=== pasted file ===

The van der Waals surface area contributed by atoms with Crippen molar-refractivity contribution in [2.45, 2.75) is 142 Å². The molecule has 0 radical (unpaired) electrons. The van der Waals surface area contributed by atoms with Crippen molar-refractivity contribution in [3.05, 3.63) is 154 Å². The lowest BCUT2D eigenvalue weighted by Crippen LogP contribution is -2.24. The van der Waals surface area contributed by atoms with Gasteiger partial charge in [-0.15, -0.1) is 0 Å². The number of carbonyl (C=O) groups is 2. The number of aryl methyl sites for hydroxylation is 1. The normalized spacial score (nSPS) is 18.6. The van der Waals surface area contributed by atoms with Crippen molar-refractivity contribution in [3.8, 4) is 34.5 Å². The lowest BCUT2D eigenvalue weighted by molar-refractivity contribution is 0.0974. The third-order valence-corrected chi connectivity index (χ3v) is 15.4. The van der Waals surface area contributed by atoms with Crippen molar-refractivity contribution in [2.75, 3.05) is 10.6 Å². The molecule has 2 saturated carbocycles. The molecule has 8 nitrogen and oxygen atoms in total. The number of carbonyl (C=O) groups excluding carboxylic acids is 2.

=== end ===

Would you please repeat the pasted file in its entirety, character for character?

The van der Waals surface area contributed by atoms with Crippen molar-refractivity contribution in [2.45, 2.75) is 142 Å². The molecule has 0 radical (unpaired) electrons. The van der Waals surface area contributed by atoms with Crippen molar-refractivity contribution in [3.05, 3.63) is 154 Å². The lowest BCUT2D eigenvalue weighted by Crippen LogP contribution is -2.24. The van der Waals surface area contributed by atoms with Gasteiger partial charge in [-0.15, -0.1) is 0 Å². The number of carbonyl (C=O) groups is 2. The number of aryl methyl sites for hydroxylation is 1. The normalized spacial score (nSPS) is 18.6. The van der Waals surface area contributed by atoms with Crippen molar-refractivity contribution in [3.8, 4) is 34.5 Å². The lowest BCUT2D eigenvalue weighted by molar-refractivity contribution is 0.0974. The third-order valence-corrected chi connectivity index (χ3v) is 15.4. The van der Waals surface area contributed by atoms with Crippen molar-refractivity contribution in [2.75, 3.05) is 10.6 Å². The molecule has 2 saturated carbocycles. The molecule has 8 nitrogen and oxygen atoms in total. The number of carbonyl (C=O) groups excluding carboxylic acids is 2.